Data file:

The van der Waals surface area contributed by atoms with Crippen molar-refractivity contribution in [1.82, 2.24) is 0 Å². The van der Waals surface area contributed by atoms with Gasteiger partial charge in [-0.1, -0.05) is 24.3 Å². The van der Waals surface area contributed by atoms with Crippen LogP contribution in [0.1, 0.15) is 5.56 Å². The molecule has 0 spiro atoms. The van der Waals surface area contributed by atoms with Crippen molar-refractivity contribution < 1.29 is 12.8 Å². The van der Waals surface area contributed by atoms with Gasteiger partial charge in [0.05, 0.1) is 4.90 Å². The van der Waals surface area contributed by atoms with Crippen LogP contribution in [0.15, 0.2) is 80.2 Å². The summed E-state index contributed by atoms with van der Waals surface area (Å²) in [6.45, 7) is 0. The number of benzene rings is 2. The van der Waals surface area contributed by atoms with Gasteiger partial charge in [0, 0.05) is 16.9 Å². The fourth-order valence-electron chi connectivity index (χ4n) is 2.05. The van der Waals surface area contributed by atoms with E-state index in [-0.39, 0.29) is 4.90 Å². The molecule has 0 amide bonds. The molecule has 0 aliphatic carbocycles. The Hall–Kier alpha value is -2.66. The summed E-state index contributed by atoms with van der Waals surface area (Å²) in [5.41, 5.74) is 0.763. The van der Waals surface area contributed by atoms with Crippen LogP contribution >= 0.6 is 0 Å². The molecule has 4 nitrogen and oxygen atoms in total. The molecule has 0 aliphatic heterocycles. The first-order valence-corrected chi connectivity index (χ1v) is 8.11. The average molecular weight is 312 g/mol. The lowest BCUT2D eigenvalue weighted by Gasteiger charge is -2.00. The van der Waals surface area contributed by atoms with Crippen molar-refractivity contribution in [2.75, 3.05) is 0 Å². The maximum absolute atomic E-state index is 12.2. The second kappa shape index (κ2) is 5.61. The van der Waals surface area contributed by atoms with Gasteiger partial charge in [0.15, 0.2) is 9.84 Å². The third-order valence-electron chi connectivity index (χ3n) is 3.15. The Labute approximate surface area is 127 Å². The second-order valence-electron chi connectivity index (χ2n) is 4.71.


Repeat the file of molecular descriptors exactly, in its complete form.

The van der Waals surface area contributed by atoms with Crippen molar-refractivity contribution in [1.82, 2.24) is 0 Å². The van der Waals surface area contributed by atoms with Gasteiger partial charge in [-0.1, -0.05) is 24.3 Å². The van der Waals surface area contributed by atoms with Crippen LogP contribution in [0.1, 0.15) is 5.56 Å². The molecule has 0 spiro atoms. The van der Waals surface area contributed by atoms with Crippen molar-refractivity contribution < 1.29 is 12.8 Å². The van der Waals surface area contributed by atoms with Gasteiger partial charge in [0.05, 0.1) is 4.90 Å². The van der Waals surface area contributed by atoms with Crippen LogP contribution in [0.15, 0.2) is 80.2 Å². The summed E-state index contributed by atoms with van der Waals surface area (Å²) in [6.45, 7) is 0. The number of benzene rings is 2. The van der Waals surface area contributed by atoms with Gasteiger partial charge in [0, 0.05) is 16.9 Å². The fourth-order valence-electron chi connectivity index (χ4n) is 2.05. The van der Waals surface area contributed by atoms with E-state index in [-0.39, 0.29) is 4.90 Å². The molecule has 0 amide bonds. The molecule has 0 aliphatic carbocycles. The Hall–Kier alpha value is -2.66. The summed E-state index contributed by atoms with van der Waals surface area (Å²) in [5.41, 5.74) is 0.763. The van der Waals surface area contributed by atoms with Crippen LogP contribution >= 0.6 is 0 Å². The molecule has 4 nitrogen and oxygen atoms in total. The molecule has 0 aliphatic heterocycles. The first-order valence-corrected chi connectivity index (χ1v) is 8.11. The average molecular weight is 312 g/mol. The lowest BCUT2D eigenvalue weighted by Gasteiger charge is -2.00. The van der Waals surface area contributed by atoms with Crippen molar-refractivity contribution in [2.75, 3.05) is 0 Å². The maximum absolute atomic E-state index is 12.2. The second kappa shape index (κ2) is 5.61. The van der Waals surface area contributed by atoms with Gasteiger partial charge in [0.15, 0.2) is 9.84 Å². The third-order valence-electron chi connectivity index (χ3n) is 3.15. The Labute approximate surface area is 127 Å². The second-order valence-electron chi connectivity index (χ2n) is 4.71.